Credit – an act of belief

“During the time of the Civil War (1642-51), English goldsmiths had taken on the functions of the bankers, making loans and creating a market for merchants’ bills of exchange (credit notes). By the 1690s, the total value of bills of exchange in circulation was believed to exceed the currency of the kingdom. Several writers observe that through its circulation this new form of credit had many properties in common with money. Yet credit, unlike gold, could be created and destroyed. It has no utility and its value depended on an act of belief” – wrote Edward Chancellor in his classic “Devil Take The Hindmost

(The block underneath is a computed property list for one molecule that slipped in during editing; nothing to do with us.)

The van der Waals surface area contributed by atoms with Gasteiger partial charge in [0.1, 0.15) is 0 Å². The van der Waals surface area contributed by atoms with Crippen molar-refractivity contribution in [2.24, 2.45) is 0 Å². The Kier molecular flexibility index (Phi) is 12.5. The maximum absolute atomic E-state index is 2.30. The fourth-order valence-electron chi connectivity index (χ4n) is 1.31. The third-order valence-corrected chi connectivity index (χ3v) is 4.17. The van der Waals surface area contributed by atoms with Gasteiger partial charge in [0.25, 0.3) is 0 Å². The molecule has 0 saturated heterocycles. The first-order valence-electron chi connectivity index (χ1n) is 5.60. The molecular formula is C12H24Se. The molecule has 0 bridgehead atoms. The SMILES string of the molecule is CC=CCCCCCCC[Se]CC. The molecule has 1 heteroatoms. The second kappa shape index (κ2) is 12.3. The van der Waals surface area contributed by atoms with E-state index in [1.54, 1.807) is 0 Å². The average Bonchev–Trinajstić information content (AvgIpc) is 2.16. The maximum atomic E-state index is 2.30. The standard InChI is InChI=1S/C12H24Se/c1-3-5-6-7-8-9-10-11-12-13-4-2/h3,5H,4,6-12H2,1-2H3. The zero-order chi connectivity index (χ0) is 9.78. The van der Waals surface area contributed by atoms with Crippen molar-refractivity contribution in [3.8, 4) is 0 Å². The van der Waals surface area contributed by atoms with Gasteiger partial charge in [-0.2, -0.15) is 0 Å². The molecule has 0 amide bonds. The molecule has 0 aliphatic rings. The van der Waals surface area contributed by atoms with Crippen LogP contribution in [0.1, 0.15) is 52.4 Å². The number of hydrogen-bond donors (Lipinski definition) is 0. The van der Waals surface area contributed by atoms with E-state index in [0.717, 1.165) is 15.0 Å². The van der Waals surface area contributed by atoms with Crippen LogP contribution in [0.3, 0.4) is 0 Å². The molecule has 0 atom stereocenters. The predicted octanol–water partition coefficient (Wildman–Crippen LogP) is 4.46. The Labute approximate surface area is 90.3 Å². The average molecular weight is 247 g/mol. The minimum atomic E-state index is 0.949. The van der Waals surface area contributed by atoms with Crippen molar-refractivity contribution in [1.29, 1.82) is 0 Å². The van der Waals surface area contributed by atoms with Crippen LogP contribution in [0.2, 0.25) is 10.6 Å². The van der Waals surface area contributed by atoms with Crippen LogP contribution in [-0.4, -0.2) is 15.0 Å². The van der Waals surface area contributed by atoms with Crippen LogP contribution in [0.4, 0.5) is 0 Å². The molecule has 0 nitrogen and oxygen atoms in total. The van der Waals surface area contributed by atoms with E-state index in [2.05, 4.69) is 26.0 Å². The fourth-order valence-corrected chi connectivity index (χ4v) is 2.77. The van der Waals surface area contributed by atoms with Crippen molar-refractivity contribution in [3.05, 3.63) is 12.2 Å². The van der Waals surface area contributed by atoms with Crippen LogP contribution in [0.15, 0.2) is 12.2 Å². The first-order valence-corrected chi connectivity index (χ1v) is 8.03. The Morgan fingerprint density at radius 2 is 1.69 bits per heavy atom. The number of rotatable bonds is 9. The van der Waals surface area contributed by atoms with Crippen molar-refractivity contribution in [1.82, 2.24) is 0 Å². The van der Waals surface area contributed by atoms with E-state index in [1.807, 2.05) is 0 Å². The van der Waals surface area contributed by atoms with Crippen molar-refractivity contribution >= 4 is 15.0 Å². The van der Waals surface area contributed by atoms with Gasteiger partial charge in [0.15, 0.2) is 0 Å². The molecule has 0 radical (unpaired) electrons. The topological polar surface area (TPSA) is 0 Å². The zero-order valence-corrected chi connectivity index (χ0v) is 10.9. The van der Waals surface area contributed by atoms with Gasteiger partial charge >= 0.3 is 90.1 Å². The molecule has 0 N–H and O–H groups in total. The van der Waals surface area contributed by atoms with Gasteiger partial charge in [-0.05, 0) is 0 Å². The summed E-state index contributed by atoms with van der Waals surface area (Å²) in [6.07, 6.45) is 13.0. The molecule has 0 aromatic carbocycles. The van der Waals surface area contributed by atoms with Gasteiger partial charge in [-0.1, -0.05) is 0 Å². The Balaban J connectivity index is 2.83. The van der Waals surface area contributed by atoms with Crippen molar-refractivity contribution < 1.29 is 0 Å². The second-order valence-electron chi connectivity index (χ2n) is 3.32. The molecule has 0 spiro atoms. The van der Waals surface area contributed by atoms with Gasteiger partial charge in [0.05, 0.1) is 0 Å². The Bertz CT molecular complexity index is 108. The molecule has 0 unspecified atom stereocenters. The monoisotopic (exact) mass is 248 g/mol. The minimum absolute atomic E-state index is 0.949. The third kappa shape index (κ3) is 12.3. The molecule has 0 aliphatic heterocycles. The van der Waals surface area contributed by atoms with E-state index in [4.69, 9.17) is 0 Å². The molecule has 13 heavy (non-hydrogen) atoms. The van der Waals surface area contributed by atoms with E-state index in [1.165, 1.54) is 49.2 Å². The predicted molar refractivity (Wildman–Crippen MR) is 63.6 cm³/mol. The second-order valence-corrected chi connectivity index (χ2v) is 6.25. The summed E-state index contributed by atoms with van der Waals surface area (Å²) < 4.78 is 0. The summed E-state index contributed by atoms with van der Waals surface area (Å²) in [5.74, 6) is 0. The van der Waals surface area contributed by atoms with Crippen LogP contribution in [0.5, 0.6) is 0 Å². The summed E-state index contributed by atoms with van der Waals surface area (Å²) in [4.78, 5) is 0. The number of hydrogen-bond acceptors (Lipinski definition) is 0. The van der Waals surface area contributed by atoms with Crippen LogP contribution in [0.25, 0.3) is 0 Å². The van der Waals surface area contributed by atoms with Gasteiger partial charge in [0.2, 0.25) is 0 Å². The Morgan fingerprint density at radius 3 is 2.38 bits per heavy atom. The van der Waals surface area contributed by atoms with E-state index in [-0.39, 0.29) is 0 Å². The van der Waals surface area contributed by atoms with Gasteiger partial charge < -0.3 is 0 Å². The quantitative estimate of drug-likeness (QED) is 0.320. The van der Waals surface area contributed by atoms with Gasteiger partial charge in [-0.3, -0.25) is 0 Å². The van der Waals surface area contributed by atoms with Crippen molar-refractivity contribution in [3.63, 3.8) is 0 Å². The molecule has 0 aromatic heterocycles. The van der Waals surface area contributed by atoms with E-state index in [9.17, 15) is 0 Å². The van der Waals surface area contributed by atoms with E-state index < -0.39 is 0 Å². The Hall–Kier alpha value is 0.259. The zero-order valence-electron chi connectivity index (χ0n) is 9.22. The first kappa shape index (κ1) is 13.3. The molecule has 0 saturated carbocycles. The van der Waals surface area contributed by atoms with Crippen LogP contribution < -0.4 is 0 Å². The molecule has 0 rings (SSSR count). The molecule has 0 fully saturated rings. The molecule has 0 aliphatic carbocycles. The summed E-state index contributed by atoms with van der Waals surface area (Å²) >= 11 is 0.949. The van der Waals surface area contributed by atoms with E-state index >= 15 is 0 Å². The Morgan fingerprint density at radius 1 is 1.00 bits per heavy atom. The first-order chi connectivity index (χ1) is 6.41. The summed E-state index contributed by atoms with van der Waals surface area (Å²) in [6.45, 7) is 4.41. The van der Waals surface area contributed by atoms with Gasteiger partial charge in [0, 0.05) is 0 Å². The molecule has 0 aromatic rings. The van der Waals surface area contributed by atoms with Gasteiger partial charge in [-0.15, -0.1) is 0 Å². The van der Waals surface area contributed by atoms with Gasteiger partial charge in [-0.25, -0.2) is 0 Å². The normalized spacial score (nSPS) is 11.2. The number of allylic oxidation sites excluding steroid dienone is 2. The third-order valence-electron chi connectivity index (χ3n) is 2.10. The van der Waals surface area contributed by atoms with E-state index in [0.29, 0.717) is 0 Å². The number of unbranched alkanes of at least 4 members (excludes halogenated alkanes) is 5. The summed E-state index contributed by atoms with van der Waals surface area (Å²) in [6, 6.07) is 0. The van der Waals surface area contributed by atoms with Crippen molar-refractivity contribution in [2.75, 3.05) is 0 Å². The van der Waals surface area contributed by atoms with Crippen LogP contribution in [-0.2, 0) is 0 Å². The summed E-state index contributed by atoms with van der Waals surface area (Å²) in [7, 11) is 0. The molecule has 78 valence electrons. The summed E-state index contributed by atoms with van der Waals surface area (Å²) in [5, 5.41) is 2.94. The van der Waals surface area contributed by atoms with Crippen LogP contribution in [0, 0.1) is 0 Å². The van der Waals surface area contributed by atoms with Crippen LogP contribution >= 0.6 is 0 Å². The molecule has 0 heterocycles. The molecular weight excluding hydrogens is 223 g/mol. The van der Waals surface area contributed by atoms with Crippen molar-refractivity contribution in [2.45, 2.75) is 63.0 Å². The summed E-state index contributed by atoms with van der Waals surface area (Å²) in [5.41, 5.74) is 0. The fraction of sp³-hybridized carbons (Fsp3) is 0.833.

Centuries later, today banks and institutions can create money through derivative contracts. By 2007, we had more money created through synthetic derivatives than the currency in the world. As Chancellor has mentioned, it could be created and destroyed unlike gold. History suggests that while this may be a good thing, as it provides credit to businesses and liquidity to markets, too much of a good thing is often bad.

#RidingTheRollerCoaster – 60

 

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